Formoz, welcome back! We’ve missed you! It was a bit of a relief to see Taiwan’s aspirational international rock festival do more than just aspire, drawing 25,000 people over three days and managing a comeback after a four-year hiatus. Headliners Suede, Mercury Rev and The XX were very good if not all amazing, but they made thousands of fans happy and certainly plant Formoz squarely back on the summer calendar of Asian music festivals.
There were also standout shows by The Big Pink, A Place to Bury Strangers and the young Japanese band Okamoto’s. Taiwanese superstar Chang Hui-mei (張惠妹), also known as A-mei, made a secret appearance to watch the Japanese duo, Puffy. And Japan’s current queen of kawaii, Kyary Pamyu Pamyu, was clown-tastically good, though, in the 36 degrees Celsius heat on Sunday afternoon, one of her dancers had to come off due to heat exhaustion and was wrapped in cold towels and ice backstage.
Ahhh, the stories of a good rock festival. Though the weather was hot, scorching sun was better than torrential rain. The crowds were enthusiastic and well-lubed. Airplanes flew just over the top of two of the main stages, landing just 2km or 3km away at the Taipei Songshan Airport and, all too often timing their flyovers with a crescendo or a finale, seeming like some awesome stage effect.
And the really good news is that the event may be financially viable.
“We may have lost a little bit of money, but we are very close to breaking even. We are still doing the accounting, so I cannot say for sure,” said The Wall CEO Orbis Fu (傅鉛文) on Tuesday.
The event’s budget was NT$71 million, or around US$2.4 million.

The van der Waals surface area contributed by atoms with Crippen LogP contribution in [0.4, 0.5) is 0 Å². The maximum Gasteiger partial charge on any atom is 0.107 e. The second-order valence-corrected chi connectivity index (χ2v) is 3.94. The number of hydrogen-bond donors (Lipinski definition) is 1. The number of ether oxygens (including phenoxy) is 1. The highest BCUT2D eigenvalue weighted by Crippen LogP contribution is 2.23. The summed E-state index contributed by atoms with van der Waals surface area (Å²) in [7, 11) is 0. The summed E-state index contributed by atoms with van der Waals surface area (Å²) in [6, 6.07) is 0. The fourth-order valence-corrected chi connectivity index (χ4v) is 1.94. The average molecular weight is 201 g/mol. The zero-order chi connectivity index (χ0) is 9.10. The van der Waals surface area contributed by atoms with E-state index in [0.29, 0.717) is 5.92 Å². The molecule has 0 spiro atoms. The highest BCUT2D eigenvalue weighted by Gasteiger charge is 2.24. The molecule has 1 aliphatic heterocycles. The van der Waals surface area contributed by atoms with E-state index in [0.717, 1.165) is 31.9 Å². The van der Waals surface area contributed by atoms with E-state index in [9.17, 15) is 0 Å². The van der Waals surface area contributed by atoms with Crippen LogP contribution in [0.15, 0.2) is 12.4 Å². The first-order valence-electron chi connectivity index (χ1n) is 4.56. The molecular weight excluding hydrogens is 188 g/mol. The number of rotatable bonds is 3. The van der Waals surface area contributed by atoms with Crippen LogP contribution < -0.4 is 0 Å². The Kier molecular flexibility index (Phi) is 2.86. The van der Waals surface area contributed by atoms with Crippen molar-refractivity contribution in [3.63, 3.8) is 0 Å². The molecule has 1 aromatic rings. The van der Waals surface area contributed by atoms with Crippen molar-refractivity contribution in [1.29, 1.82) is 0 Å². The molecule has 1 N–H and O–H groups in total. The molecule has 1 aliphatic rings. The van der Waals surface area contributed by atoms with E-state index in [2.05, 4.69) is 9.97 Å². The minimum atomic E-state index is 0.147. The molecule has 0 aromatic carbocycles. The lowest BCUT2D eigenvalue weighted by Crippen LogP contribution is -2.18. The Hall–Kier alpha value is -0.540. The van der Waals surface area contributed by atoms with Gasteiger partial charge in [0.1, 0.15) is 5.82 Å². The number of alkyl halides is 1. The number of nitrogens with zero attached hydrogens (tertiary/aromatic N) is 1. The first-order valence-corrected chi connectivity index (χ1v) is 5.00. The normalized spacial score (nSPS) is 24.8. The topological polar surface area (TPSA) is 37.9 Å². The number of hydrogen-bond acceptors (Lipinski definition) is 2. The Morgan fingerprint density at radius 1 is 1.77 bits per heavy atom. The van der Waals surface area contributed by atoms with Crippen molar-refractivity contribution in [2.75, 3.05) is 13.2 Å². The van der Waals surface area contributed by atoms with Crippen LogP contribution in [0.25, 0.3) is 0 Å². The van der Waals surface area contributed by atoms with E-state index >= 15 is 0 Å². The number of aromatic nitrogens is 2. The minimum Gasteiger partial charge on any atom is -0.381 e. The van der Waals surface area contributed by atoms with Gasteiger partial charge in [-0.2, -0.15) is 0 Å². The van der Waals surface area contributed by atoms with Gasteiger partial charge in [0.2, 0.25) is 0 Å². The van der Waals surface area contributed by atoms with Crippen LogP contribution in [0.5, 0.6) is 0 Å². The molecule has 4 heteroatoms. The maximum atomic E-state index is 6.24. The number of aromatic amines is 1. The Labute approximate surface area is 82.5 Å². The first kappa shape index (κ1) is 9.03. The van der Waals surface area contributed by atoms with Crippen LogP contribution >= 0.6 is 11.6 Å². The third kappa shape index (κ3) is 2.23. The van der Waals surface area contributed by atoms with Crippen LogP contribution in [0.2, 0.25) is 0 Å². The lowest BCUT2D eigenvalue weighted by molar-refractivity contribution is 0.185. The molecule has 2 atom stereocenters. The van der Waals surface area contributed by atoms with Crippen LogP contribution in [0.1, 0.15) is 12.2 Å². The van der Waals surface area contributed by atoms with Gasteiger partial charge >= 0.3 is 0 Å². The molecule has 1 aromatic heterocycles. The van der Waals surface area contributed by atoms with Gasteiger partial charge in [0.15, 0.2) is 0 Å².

Generally speaking, Fu added, sounding completely worn out, “We are very satisfied. Everyone is really happy.”
The Big Pink, a UK three-piece, was one of the bands that saw past the simple statistical arithmetic of the festival’s success — they were having a blast, and they played like it. Their set for around three or four thousand, one of the festival’s best, was just before sunset on Saturday and went from psychedelically good indie rock at the beginning to electro-ravey ecstatic at the end. It featured two brand-new “remixes,” both by relatively new band members — The Palace by DJ MPRSSS and Too Young to Love by Vicky Jean Smith.
Later, while stage-hopping and posing for photos with fans, singer Robbie Furze explained, “We’ve played the first two albums so many times, and the third album will come out later this year. So we just wanted to mix it up a bit.” He was with both Smith and MPRSSS and generally having a time of it.
Another major highlight was The XX, a darkly down-tempo trio from London. Playing the festival’s closing set, their moodiness turned electric, with the two vocalists, Romy Croft and Oliver Sim, playing face-to-face in a weird, minimalist tango, coming together but never touching, as if an invisible barrier kept them apart. Lasers shot out white arcs, though only parallel to the ground. They could not point into the sky for fear of affecting the navigation of the incoming airplanes. Beyond the performance, there was an even greater poignancy to this moment. Here was a foreign band in its prime playing for around 10,000 Taiwanese fans, who had not had an international rock festival to call their own for the last five years. It could well go down as a generational moment.